Clare Balding: Walking Home

Mary Tweed

Clare Balding’s new book, Walking Home: My Family And Other Rambles, describes a walk that she plans with her brother, in which they will walk the Wayfarer’s Walk back to their childhood home in Highclere. This is interspersed with anecdotes gleaned from her years presenting Radio 4’s Ramblings programme, along with her own more personal discovery of the love of walking.

I have to confess that I didn’t actually "read" this book. I cheated. I downloaded it from Audible and listened to it while driving in the car. I spend a lot of time as an unpaid taxi driver, so I need something to while away the hours. This turned out to be a bonus, as I was soothed by Clare Balding’s calming voice, as she narrated her own words.

The book is a mixture of comic tales, celebrity gossip, gorgeous descriptions of the British countryside and personal reflection. Much of the comedy comes from the rather disorganised walk that she and her brother undertake with the help of family and friends. Her dog, Archie, takes a central role in the book too and she has a brilliant way with words that is able to convey the true character of her pet in a way that does not come across as sentimental. The sections relating to the Sochi Winter Olympics and London 2012 were full of juicy anecdotes about famous sporting stars and provided an insight into life as a sports presenter dashing from one event to another.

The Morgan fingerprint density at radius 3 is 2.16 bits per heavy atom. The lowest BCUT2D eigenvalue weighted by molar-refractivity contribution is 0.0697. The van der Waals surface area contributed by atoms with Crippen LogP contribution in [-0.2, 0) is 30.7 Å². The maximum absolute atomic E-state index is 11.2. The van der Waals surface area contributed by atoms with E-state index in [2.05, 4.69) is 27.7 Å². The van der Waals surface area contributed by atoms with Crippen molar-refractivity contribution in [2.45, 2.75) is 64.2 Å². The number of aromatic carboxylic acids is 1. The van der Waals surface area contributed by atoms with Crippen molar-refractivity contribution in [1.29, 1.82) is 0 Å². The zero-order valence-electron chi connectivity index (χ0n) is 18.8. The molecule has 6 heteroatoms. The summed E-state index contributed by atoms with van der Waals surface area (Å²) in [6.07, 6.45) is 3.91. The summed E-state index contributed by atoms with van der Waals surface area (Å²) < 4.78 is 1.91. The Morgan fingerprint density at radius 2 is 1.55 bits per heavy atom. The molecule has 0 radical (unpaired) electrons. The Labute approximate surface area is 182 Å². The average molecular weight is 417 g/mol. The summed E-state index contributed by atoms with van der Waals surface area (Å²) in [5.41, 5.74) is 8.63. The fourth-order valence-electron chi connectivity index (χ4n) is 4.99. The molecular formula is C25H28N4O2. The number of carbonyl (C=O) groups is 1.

She writes well about episodes of Ramblings and the array of people with whom she walked and delves into how walking groups the breadth of Britain have helped all sorts of people from the recently bereaved, those suffering mental health issues, others facing chronic illness and loneliness. She is taken out of her comfort zone, as hosts insist she walk backwards, mindfully or barefoot and all is reported in the same enthusiastic style that makes her such a popular presenter. She paints beautiful pictures with words of the landscapes that have inspired her to declare to her partner Alice that “that is where we should move to now;” a different place each week.

The sections I enjoyed most were those relating to her own journey from horsewoman to walker and the benefits that it has brought to her life, about which she is evangelical. Walking gives her a sense of space in a busy working life; it gives her companionship; and clearly keeps her grounded. If I had any criticism of the book, it is that the ditzy Clare she describes is hard to equate with the professional presenter, who manages a heavy workload, walks for at least an hour every day AND finds the time to write a book. I suspect that the air headed version provided more scope for comedy.

This is a highly readable book (or audiobook) that would appeal to anyone who loves the outdoors, the countryside or simply walking. She has an elegant turn of phrase honed over years of describing what she sees for a radio audience. Now that Clare Balding has discovered the joys of Nordic Walking and has done so much to promote the sport to a wider British public, it only feels fair to recommend her book, which I do so gladly, having enjoyed it so much. Go and buy your copy now!

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